Three Reasons Real Matters Is a Low-Interest High-Growth Play

“Don’t fight the Fed” appears to be the safest and most profitable play in an economic landscape ravaged by the coronavirus. The axiom suggests that investors shouldn’t trade against the U.S. Federal Reserve’s actions. On the contrary, they should align their investment strategies according to the Fed’s monetary policies. This is relevant to the Canadian market as well.

The current low-interest rate environment opens a multitude of investment angles such as betting on Canadian stocks that directly benefit from the policy. Real Matters (TSX: REAL) offers that opportunity.

In this article, we explore the three reasons why Real Matters is a low-interest environment high-growth play.

Refinance Volumes Are on the Up and Up 

Real Matters is a company deeply embedded in the real estate industry of the entire North American market. Its services includes:

  • valuation of property
  • risk management of collateral
  • data intelligence services in the property market space

These services are in high demand as the low interest rate policy of the Federal Reserve and Bank of Canada fuels the surge in refinancings and home purchases in the United States and Canada. For instance, the 30-year fixed rate mortgage average south of the border stands at 3.13%, which is its lowest level in nearly 50 years.

FRED Mortgage Rates
Source: FRED

The generational low in interest rates is driving Americans to either invest in the real estate market or refinance their old loans.

Data from Mortgage Bankers Association (MBA) reveals that applications to purchase a new home are up 21% year-over-year while refinancing applications soared 106% over the same stretch. We can expect the uptrend to continue as the Federal Reserve said it will keep interest rates steady for the rest of the year.

All of these can translate to the growth of Real Matters in terms of revenue and market share.

National Bank analyst Richard Tse echoes this sentiment. He wrote,

Looking ahead, Real Matters continues to track to its goal of 15% to 20% market share in US appraisals (from around 10.6% today) and upwards of 3% (from just over 1% today) in US Title and Close with a 35% – 40% net revenue margin and 25% – 30% adjusted EBITDA margin by the end of fiscal 2021

Real Matters Is Insulated from the Economic Fallout of COVID-19

Shares of Real Matters are up over 100% year-to-date. The stock virtually ignored the coronavirus-induced panic in March as it was trading in pre-pandemic levels less than a month after the selloff.

The stock’s impressive recovery suggests that the company is immune to the impact of the global health crisis.

Real Matters said in its fiscal second-quarter report,

To date, our operations have not experienced any significant adverse impacts as a result of COVID-19. In fact, with interest rates at historical lows, homeowner demand to refinance their mortgages in the U.S. remains high.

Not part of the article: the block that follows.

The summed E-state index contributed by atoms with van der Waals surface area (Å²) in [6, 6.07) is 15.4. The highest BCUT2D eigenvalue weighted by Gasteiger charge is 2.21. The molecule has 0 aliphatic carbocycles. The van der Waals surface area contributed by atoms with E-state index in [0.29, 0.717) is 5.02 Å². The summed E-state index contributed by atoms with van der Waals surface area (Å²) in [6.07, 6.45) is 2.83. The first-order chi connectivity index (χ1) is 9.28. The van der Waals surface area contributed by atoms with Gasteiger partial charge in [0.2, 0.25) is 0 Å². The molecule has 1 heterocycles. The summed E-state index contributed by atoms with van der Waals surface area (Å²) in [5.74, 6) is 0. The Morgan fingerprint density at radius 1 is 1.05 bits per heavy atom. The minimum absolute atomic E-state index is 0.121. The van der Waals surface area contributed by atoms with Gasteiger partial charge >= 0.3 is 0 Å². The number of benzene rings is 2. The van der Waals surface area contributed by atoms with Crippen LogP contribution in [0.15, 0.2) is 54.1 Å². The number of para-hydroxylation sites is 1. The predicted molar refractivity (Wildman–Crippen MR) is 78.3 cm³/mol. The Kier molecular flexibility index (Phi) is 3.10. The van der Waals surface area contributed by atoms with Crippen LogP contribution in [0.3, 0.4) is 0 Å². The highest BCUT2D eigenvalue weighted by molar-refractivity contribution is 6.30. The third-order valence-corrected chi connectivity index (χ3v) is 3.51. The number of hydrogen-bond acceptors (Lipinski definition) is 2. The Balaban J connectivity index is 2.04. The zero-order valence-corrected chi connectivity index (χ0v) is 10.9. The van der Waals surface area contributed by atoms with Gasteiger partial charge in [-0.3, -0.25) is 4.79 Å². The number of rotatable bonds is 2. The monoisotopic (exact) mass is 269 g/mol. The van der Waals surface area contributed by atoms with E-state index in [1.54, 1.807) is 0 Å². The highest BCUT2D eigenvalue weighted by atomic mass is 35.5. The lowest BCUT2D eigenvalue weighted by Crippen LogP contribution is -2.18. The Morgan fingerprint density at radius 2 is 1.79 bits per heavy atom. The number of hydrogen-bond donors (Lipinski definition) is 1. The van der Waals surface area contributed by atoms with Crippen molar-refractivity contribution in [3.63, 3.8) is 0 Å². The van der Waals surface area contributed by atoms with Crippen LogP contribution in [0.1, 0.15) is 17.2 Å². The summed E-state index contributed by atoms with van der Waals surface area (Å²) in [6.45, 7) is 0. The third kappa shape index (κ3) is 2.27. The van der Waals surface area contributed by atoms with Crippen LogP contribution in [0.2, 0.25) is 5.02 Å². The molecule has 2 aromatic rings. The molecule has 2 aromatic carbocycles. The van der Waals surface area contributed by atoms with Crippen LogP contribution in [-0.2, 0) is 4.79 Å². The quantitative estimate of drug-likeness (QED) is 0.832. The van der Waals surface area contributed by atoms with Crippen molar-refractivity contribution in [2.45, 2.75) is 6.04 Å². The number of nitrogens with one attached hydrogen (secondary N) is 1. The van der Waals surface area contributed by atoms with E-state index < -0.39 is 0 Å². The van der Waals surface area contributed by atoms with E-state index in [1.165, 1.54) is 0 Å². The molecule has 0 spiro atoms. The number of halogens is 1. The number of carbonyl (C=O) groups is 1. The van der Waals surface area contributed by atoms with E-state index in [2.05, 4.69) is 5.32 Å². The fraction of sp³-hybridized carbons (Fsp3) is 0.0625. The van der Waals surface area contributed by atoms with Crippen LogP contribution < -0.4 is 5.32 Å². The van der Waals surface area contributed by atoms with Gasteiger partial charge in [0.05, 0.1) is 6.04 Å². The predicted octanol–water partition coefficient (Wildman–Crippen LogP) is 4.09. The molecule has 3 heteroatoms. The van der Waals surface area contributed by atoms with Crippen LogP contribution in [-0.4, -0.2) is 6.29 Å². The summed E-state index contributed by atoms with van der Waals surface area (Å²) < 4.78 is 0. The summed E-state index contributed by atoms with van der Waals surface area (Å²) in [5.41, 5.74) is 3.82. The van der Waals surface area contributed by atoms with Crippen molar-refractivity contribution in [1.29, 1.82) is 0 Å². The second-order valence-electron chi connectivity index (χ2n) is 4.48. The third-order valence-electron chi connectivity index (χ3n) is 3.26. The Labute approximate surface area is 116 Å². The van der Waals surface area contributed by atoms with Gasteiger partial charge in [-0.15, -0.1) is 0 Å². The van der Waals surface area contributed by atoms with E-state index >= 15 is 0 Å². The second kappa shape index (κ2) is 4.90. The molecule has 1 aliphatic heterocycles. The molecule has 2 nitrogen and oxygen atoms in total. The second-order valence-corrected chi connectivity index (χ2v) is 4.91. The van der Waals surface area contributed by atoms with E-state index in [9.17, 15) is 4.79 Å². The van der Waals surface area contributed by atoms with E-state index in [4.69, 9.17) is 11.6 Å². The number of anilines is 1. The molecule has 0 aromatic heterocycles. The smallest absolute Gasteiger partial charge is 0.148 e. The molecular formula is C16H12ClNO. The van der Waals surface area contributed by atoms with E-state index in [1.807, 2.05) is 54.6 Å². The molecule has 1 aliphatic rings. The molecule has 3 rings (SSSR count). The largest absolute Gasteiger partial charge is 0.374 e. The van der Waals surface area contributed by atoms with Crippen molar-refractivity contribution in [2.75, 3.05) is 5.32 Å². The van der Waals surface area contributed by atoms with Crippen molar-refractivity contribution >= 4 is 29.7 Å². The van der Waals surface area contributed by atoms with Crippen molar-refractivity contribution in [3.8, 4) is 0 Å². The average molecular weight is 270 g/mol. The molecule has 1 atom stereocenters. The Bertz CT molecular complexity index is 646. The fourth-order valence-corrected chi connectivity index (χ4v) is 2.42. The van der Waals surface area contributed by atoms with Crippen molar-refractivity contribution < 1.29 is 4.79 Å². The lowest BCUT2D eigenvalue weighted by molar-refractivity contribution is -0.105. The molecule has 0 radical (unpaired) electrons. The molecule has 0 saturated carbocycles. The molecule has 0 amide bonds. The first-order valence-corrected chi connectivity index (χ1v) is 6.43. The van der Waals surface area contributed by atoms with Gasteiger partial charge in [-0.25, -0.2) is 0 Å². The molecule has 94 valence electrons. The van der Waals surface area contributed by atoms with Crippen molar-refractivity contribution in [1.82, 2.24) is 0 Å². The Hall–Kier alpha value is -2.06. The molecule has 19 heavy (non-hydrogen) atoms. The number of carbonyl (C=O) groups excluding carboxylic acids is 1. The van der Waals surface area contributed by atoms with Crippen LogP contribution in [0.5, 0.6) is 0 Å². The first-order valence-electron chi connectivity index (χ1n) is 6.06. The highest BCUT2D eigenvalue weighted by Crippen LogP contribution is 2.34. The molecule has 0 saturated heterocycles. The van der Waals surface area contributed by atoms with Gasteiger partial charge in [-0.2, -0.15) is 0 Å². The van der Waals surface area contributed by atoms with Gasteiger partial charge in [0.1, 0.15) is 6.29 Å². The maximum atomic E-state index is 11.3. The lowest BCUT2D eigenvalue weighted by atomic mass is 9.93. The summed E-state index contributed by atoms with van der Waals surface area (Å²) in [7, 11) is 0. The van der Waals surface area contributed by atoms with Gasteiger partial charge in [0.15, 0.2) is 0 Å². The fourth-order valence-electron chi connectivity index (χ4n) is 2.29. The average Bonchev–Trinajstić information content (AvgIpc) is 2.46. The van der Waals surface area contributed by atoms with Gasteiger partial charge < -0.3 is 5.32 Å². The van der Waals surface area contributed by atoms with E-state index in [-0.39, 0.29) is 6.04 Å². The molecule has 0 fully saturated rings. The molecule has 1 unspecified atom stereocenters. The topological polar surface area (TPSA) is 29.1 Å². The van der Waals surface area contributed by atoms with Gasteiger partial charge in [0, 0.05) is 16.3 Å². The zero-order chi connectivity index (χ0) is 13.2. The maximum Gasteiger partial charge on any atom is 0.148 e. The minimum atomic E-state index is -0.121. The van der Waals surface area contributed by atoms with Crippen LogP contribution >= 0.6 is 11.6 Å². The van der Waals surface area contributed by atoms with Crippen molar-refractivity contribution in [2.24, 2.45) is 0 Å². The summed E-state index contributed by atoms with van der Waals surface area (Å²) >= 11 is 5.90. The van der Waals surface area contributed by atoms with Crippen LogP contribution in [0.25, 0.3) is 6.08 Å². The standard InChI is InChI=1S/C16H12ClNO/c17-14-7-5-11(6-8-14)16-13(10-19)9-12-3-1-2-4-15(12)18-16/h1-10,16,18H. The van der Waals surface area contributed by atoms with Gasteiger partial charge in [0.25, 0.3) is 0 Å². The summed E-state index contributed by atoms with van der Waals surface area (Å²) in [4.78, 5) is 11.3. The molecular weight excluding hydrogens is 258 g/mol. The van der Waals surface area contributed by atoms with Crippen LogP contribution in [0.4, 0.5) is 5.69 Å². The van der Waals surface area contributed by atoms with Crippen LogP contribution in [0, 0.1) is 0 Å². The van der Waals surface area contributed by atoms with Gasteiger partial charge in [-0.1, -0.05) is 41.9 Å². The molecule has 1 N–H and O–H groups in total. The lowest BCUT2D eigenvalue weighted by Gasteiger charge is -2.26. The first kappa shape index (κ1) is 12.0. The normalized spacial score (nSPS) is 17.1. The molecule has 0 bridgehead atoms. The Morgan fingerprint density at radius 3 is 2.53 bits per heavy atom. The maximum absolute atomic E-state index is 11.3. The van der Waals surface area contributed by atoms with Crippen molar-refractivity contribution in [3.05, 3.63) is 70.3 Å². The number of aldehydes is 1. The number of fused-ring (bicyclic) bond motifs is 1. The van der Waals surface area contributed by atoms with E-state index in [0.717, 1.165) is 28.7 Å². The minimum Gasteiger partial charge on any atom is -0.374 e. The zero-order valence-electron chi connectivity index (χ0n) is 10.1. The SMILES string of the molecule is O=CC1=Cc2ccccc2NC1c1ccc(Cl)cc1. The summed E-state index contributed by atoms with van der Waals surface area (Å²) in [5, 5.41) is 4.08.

The numbers support the company’s claim. Real Matters crushed analyst expectations as it printed earnings per share of $0.13, beating the predicted $0.05 by 160%. The strong second quarter follows a solid first quarter as the tech company’s consolidated net revenue climbed 87.1% while its EBITDA grew nearly 160%.

Analysts already expect Real Matters to disrupt the antiquated property but that’s far off in the future. In the coming months, the conditions are ripe for the long-term growth of the company,  even if a second coronavirus wave hits.

Real Matters’ Fundamentals and Technicals Look Solid 

In addition to the favorable economic conditions, Real Matters is positioned for significant growth going forward because of its stellar fundamentals. The company touts a strong balance sheet that features cash and short-term investments of over $94.9 million CAD. On top of that, Real Matters’ debt is enviable at $13.2 thousand CAD.

WSJ Markets Graph REAL
Source: WSJ Markets

The company also broke into profitability last year. In 2019, Real Matters registered revenue of $428 million representing a year-over-year growth of over 18%. Also, for the first time in five years, the tech firm printed a positive net income to the tune of $11.8 million.

All in all, Real Matters is in a strong financial position. The company can choose to crank up its debt and strike while the iron is hot to maximize the opportunities in the months ahead.

For value investors, REAL offers some upside potential as it is trading at next 12-month price-to-earnings ratio of 24.1 which is significantly lower than the industry average of 29.7. In addition, Real Matters’ next 12-month EV-to-EBITDA ratio of 16.6 is below the industry average of 17.8.

For technical investors, REAL is a strong buy on dips candidate. The stock is already showing signs that a short-term top is in as it struggles to stay above $25 CAD.

REAL Stock Chart
Source: TradingView

The ideal buy zone is between $16 – $15 CAD. Even if a second coronavirus wave triggers another selloff, that buy level should hold.

On the other hand, should REAL ignite a parabolic rally, it would easily obliterate resistance of $25 CAD and climb all the way up to $35 CAD.

Disclaimer: The above should not be considered investing or trading advice. The author does not own Real Matters (TSX: REAL) shares. 

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